THE KIT

 Building a JC-130A to a scale of 1/72 involved making use of the old Airfix kit in combination with vac-form parts from the variety offered in the Airmodel kit AM-59. Little can be said on the Airfix kit as it is now out of production and more improved C-130 kits have emerged since. This had raised panel lines which all needed to be accurately re-scribed apart from the modifications required to convert the kit into a JC-130A.

 The Airmodel parts issued for this conversion are namely a roman nose that comes in two halves and the roof radome, which also is a two-part item. Airmodel kit AM-59 also has part items to make any of the following Hercules versions: C-130A; JC-130A; C-130B; KC-130F; HC-130H; WC-130H; HC-130P; MC-130E; L-100-20; L-100-30 and the RAF C Mk3 and C-130H-30. There are line drawings side views to indicate principal shape of each version. The Airfix kit in spite of its age is basically of an acceptable standard. A little extra work was required to improve on the lower engine air intake fronts and reshape the lower air intakes. Additional work made on the kit was as follows.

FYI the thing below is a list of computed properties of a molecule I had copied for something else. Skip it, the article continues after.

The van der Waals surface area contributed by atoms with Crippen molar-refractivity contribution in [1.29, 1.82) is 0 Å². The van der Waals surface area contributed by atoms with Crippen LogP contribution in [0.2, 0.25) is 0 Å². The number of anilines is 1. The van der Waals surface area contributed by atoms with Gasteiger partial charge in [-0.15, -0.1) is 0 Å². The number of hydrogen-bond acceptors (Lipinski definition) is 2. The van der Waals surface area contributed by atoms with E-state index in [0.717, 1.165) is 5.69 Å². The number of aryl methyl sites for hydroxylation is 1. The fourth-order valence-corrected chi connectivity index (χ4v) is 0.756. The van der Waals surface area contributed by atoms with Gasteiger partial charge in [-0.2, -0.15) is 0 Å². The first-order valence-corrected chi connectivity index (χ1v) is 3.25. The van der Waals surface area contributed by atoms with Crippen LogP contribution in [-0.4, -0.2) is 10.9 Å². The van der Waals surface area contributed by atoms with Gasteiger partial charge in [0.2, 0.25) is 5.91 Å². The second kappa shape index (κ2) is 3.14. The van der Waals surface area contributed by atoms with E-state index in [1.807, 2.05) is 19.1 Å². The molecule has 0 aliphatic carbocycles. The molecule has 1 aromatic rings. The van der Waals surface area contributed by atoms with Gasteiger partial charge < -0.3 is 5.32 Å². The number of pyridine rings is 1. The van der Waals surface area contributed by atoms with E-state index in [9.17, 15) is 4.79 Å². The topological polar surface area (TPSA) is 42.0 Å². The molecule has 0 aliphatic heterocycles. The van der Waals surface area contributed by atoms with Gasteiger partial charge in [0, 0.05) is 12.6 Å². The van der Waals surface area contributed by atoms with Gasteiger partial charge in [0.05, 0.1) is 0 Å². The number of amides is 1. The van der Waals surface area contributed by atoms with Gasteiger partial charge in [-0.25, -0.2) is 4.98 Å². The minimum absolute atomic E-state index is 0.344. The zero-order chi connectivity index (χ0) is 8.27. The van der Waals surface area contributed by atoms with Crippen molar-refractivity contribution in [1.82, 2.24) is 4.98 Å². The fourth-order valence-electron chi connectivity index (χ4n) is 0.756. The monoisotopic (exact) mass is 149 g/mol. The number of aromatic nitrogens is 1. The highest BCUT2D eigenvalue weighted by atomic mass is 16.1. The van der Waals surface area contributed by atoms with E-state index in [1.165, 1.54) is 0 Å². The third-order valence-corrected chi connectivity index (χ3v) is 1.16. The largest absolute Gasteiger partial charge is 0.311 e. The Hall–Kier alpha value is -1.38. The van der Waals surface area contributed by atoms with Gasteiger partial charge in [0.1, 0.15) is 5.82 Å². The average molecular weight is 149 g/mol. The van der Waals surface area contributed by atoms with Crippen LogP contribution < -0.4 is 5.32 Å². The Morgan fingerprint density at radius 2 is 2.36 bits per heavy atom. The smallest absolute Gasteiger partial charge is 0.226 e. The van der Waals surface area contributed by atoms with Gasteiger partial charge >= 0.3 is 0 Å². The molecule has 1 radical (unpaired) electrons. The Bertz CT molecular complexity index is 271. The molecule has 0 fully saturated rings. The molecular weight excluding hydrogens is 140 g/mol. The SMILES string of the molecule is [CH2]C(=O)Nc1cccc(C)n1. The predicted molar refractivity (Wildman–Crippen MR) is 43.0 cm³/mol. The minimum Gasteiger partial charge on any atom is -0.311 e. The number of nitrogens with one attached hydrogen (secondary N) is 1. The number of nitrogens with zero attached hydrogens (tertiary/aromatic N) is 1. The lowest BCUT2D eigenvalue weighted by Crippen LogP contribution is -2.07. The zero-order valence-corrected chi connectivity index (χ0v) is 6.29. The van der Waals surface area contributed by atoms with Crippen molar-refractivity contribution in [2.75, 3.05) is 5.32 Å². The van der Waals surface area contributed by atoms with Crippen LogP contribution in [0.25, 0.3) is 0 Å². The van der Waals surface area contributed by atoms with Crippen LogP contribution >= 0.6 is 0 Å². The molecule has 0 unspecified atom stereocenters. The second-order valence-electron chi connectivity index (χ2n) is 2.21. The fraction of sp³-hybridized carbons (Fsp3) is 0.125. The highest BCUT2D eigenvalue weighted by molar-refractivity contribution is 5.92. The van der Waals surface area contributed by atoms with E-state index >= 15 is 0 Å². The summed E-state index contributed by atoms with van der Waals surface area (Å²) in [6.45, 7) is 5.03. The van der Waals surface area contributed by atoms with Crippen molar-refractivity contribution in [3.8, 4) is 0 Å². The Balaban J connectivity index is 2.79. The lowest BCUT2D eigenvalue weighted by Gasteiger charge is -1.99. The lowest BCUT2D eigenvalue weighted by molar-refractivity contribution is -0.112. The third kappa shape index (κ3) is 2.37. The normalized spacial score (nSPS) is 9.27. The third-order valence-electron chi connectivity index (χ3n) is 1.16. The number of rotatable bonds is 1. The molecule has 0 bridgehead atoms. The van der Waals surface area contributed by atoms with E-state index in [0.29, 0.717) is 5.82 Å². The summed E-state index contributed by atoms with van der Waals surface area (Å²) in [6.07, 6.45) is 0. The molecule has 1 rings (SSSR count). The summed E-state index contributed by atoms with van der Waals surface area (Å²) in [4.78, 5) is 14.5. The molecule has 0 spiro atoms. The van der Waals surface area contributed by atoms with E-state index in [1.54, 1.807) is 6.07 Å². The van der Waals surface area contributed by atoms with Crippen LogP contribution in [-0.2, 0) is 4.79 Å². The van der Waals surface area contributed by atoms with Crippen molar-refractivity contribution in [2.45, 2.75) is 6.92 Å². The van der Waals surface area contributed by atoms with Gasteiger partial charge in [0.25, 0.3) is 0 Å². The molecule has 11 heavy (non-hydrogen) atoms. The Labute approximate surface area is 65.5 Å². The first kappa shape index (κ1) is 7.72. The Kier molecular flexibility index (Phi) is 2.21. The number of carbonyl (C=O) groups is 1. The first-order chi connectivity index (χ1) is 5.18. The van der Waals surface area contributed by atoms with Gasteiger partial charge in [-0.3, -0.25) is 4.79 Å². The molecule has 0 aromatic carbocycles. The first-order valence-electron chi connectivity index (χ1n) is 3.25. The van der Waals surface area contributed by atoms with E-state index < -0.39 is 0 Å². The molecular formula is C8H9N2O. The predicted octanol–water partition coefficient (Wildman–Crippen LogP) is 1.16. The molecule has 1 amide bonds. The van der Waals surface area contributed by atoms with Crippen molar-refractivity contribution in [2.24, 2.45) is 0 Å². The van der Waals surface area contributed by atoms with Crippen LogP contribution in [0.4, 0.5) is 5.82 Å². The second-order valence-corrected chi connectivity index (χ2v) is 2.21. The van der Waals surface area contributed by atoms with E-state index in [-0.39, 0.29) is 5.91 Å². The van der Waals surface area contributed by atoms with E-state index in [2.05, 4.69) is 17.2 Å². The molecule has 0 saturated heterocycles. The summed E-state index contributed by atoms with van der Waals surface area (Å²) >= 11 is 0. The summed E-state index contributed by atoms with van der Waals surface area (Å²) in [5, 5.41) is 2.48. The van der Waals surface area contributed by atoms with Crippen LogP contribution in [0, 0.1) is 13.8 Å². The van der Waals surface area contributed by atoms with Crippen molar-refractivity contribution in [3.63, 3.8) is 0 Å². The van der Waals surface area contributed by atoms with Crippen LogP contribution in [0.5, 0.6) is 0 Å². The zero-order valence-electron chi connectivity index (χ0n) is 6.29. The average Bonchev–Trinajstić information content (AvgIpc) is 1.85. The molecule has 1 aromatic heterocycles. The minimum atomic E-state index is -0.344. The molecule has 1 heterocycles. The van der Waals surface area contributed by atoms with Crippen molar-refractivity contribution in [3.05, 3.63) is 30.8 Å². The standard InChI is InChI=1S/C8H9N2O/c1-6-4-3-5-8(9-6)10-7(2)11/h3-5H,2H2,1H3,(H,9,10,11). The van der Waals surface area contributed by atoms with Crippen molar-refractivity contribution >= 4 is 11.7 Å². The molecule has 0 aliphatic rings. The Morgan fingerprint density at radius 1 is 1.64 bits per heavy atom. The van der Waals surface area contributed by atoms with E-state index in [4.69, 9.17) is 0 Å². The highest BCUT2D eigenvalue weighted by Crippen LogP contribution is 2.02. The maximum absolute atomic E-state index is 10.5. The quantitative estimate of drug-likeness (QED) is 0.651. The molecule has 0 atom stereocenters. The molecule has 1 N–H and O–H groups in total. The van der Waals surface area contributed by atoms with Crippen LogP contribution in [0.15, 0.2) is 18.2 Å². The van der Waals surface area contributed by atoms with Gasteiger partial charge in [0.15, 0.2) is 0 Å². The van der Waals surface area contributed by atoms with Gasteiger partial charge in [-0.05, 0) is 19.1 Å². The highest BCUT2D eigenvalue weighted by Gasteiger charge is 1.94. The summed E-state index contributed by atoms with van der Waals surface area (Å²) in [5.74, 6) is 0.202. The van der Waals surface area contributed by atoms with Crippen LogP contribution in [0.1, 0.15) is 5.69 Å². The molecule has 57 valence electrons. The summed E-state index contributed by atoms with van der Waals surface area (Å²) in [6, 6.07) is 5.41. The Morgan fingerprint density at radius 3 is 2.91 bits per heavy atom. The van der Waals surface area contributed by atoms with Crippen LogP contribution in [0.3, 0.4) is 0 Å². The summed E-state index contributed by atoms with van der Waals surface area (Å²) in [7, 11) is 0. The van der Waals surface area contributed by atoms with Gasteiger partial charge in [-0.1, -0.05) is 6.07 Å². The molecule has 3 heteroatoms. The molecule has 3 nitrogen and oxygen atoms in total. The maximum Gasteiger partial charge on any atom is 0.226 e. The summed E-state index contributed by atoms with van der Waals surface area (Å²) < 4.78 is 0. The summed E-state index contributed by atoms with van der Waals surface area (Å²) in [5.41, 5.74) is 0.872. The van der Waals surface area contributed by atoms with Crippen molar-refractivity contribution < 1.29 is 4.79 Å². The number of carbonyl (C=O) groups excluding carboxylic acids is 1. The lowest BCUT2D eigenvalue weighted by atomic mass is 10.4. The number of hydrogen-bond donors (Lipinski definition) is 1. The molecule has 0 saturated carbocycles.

CONSTRUCTION

 Front fuselage halves had an extra window drilled of same diameter and in same line with existing ones. Cockpit office was assembled as per instructions and more detail added to the nose wheel well. This also had modified clamshell type doors, which were common with the earlier C-130As.  Lead weight added to an enclosed compartment and having painted all interior colours, main wheel well and legs added to fuselage and the main halves were then glued together allowing time for the now complete fuselage to set.